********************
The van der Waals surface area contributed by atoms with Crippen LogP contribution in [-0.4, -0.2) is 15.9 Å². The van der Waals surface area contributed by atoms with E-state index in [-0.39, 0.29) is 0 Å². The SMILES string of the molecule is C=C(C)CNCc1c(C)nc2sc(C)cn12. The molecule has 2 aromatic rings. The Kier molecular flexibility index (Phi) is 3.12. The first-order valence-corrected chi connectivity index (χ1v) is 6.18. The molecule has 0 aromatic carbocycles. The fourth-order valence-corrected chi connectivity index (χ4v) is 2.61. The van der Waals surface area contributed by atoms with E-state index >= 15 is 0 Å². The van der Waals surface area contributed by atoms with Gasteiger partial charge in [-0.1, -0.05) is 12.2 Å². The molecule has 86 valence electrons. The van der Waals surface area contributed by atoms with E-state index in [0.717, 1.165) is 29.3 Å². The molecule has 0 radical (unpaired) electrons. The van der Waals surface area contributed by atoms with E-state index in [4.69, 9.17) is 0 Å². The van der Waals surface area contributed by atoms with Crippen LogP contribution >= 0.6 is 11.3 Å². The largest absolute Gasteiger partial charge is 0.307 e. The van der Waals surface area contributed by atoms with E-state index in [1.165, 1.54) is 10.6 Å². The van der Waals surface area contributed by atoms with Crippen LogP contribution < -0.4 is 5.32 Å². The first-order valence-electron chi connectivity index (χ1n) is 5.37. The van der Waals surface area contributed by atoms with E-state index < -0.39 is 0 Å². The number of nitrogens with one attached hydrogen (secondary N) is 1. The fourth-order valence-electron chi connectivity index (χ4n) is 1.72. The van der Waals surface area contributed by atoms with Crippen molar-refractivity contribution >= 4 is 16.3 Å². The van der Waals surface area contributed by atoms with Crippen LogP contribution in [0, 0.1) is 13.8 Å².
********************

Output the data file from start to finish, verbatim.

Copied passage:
The van der Waals surface area contributed by atoms with Crippen LogP contribution in [-0.4, -0.2) is 15.9 Å². The van der Waals surface area contributed by atoms with E-state index in [-0.39, 0.29) is 0 Å². The SMILES string of the molecule is C=C(C)CNCc1c(C)nc2sc(C)cn12. The molecule has 2 aromatic rings. The Kier molecular flexibility index (Phi) is 3.12. The first-order valence-corrected chi connectivity index (χ1v) is 6.18. The molecule has 0 aromatic carbocycles. The fourth-order valence-corrected chi connectivity index (χ4v) is 2.61. The van der Waals surface area contributed by atoms with E-state index >= 15 is 0 Å². The van der Waals surface area contributed by atoms with Gasteiger partial charge in [-0.1, -0.05) is 12.2 Å². The molecule has 86 valence electrons. The van der Waals surface area contributed by atoms with E-state index in [0.717, 1.165) is 29.3 Å². The molecule has 0 radical (unpaired) electrons. The van der Waals surface area contributed by atoms with E-state index in [4.69, 9.17) is 0 Å². The van der Waals surface area contributed by atoms with Crippen LogP contribution >= 0.6 is 11.3 Å². The largest absolute Gasteiger partial charge is 0.307 e. The van der Waals surface area contributed by atoms with E-state index in [1.165, 1.54) is 10.6 Å². The van der Waals surface area contributed by atoms with Crippen LogP contribution < -0.4 is 5.32 Å². The first-order valence-electron chi connectivity index (χ1n) is 5.37. The van der Waals surface area contributed by atoms with E-state index < -0.39 is 0 Å². The number of nitrogens with one attached hydrogen (secondary N) is 1. The fourth-order valence-electron chi connectivity index (χ4n) is 1.72. The van der Waals surface area contributed by atoms with Crippen molar-refractivity contribution >= 4 is 16.3 Å². The van der Waals surface area contributed by atoms with Crippen LogP contribution in [0, 0.1) is 13.8 Å².